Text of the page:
The Life Cycle of the Common Loon

Baby Loon and Mommy Loon

Some frequently asked questions – and answers – about the Common Loon and their life cycle:

Do loons mate for life?
Loons are believed to mate for life, but more research is needed in this area.

Do loons have a courtship ritual?
Yes. Courtship consists mainly of head dipping and shallow dives. In spring, loons are frequently observed chasing each other across the surface of a lake. This is primarily territorial behavior, not courtship ritual.

What does a loon nest look like?
The nest consists of reeds, sticks, grasses and muddy vegetation from the bottom of lakes. This material is loosely formed in the shape of a mound, roughly 1.5 feet in diameter, with a slight hollow in the middle. Both the male and female participate in nest building which is completed by mid-May.

Where do loons construct their nests?
Because of their difficulty moving about the land, loons build nests within a few inches of water. When a nesting loon is disturbed, it slips off the nest and submerges to keep the location of its nest unknown.

How many eggs does a female lay?
Soon after construction of the nest, the female lays two eggs.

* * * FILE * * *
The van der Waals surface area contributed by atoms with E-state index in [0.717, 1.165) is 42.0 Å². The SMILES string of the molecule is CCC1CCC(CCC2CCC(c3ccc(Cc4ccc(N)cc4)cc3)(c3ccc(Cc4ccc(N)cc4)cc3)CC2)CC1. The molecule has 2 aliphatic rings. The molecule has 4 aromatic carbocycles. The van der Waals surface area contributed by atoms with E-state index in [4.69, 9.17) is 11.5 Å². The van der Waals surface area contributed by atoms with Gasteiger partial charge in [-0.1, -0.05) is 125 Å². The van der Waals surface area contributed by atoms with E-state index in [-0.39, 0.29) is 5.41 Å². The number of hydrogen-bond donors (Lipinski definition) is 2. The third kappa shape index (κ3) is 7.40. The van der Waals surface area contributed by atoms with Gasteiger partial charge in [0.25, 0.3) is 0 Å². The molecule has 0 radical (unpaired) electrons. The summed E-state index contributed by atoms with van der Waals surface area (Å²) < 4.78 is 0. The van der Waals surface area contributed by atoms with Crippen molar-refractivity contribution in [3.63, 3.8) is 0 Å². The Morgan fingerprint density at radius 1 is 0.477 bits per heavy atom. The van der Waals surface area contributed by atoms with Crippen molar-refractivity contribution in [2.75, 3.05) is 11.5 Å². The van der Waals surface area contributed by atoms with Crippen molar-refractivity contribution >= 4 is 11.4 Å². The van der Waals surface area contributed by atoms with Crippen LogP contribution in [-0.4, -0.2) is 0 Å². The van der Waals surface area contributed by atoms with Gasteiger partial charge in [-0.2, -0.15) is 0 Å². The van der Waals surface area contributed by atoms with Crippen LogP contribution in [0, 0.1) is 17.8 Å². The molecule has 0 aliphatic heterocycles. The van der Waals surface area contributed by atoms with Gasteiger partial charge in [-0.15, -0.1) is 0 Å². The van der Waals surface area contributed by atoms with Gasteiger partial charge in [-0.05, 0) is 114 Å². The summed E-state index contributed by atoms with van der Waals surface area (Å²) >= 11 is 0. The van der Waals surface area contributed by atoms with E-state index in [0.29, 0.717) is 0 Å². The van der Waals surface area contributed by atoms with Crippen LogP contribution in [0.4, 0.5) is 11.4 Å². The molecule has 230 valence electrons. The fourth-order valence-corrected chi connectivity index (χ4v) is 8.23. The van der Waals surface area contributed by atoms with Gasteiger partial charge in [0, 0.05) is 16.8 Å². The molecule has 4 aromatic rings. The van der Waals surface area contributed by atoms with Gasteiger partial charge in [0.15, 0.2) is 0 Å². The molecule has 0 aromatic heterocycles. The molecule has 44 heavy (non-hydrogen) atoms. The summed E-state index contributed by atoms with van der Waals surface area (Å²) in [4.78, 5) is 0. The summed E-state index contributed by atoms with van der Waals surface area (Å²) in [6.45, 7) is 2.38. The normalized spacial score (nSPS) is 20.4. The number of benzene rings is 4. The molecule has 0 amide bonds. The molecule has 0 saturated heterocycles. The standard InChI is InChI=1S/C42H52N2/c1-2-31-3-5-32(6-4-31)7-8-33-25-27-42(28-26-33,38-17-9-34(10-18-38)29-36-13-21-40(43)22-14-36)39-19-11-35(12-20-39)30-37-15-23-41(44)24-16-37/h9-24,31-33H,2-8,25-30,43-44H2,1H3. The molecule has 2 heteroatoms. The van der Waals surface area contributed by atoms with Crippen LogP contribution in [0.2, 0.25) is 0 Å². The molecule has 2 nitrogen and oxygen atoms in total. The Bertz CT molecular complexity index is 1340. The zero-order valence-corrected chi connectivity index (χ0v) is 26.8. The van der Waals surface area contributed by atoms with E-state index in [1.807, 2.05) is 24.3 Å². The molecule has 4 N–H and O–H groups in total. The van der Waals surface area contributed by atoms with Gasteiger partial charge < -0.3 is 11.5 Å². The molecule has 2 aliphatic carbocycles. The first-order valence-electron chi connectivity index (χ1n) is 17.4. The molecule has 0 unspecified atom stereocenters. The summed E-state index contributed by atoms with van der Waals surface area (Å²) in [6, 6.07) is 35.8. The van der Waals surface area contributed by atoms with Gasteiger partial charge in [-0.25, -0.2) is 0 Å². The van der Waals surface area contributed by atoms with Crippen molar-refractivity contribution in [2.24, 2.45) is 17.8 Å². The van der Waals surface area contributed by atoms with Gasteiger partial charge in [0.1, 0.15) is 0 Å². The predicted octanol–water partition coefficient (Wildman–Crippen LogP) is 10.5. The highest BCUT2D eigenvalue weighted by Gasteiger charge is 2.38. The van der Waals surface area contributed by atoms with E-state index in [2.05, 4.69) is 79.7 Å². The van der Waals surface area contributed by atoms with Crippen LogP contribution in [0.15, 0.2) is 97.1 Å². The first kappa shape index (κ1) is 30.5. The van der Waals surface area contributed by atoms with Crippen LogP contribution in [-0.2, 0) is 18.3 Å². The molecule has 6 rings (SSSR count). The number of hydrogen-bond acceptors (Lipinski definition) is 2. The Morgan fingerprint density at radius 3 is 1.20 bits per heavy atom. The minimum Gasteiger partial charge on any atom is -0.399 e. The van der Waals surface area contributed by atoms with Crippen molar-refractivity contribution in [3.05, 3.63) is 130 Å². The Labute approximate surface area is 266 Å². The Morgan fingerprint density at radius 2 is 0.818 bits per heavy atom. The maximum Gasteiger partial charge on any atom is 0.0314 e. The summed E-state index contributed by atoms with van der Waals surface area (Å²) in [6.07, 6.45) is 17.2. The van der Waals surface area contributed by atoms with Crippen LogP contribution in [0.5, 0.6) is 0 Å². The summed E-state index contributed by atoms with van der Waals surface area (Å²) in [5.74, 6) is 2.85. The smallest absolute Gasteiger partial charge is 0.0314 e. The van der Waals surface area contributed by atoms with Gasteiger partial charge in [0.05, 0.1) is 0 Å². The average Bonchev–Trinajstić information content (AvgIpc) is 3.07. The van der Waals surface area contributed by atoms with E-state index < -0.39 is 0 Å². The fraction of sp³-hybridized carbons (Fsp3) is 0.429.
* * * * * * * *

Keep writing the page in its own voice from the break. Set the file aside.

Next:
What size and color are loon eggs?
Loon eggs are roughly 3 1/2″ by 2 1/4″ in size with a thick shell and are olive green color speckled with brown spots.

How long do loons live?
The Common Loon may live twenty years or more.

How many loons are there in Wisconsin?
1995 statistics by Wisconsin’s LoonWatch Program estimated the loon population of Wisconsin to be about 3,017 loons! [Update:  In 2010, LoonWatch estimated the adult loon populations at approximately 4,000 and chick population at approximately 600].

[Image: Courtesy of Mike Crowley; available for sale at his website Life in the Northwoods]

About the Author

Naomi K.Shapiro is an active member of Outdoor Writers Association of America and Wisconsin Outdoor Communicators. She lived for 15 years in Clam Lake, WI (permanent population of 140 not counting deer, bear and elk!) and writes regularly on issues involving business, the outdoors and tourism.

Comments

  1. Walter Piper says:

    Hi,

    Nice photos and pleasant layout…..but some information is outdated. Scientists have learned a good deal about loons in the past 20 years, which is not reflected here. For example: Loons do not mate for life….far from it! Also, the head-dipping described above is primarily seen when territory owners confront intruders, not between members of a pair. It is true that both sexes build the nest, but it is the male that selects the nest location, as we have learned from mapping nests and tracking identities of pair members as they change between years.

    Happy to provide more current information and documentation, if you are interested.

    Walter Piper

    • NWisconsin says:

      Hi Walter,
      Thanks for stopping by. You are right, we haven’t updated the loon information in a while and would love to post any contributions you want to make. Will send you a private email.

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